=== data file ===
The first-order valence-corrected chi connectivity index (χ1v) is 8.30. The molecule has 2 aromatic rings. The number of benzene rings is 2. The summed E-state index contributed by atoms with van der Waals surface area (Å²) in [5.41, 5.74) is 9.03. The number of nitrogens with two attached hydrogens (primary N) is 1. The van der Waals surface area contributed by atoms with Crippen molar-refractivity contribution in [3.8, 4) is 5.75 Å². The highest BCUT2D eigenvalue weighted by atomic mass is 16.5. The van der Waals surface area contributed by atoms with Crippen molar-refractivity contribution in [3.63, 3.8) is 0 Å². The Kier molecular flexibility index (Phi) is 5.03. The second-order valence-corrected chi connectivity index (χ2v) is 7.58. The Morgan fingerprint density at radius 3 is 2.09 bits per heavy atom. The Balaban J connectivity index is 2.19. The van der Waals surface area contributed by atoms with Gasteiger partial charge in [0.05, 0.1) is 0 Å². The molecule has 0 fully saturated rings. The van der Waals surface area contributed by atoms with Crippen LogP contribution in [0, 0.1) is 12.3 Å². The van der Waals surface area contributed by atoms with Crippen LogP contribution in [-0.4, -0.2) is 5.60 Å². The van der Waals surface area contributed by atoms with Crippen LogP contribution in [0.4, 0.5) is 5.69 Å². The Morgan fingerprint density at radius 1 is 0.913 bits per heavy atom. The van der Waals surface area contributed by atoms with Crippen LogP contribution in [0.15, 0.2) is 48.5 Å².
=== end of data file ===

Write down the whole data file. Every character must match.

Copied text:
The first-order valence-corrected chi connectivity index (χ1v) is 8.30. The molecule has 2 aromatic rings. The number of benzene rings is 2. The summed E-state index contributed by atoms with van der Waals surface area (Å²) in [5.41, 5.74) is 9.03. The number of nitrogens with two attached hydrogens (primary N) is 1. The van der Waals surface area contributed by atoms with Crippen molar-refractivity contribution in [3.8, 4) is 5.75 Å². The highest BCUT2D eigenvalue weighted by atomic mass is 16.5. The van der Waals surface area contributed by atoms with Crippen molar-refractivity contribution in [3.63, 3.8) is 0 Å². The Kier molecular flexibility index (Phi) is 5.03. The second-order valence-corrected chi connectivity index (χ2v) is 7.58. The Morgan fingerprint density at radius 3 is 2.09 bits per heavy atom. The Balaban J connectivity index is 2.19. The van der Waals surface area contributed by atoms with Gasteiger partial charge in [0.05, 0.1) is 0 Å². The molecule has 0 fully saturated rings. The van der Waals surface area contributed by atoms with Crippen LogP contribution in [0, 0.1) is 12.3 Å². The van der Waals surface area contributed by atoms with Crippen LogP contribution in [-0.4, -0.2) is 5.60 Å². The van der Waals surface area contributed by atoms with Crippen LogP contribution in [0.4, 0.5) is 5.69 Å². The Morgan fingerprint density at radius 1 is 0.913 bits per heavy atom. The van der Waals surface area contributed by atoms with Crippen LogP contribution in [0.15, 0.2) is 48.5 Å².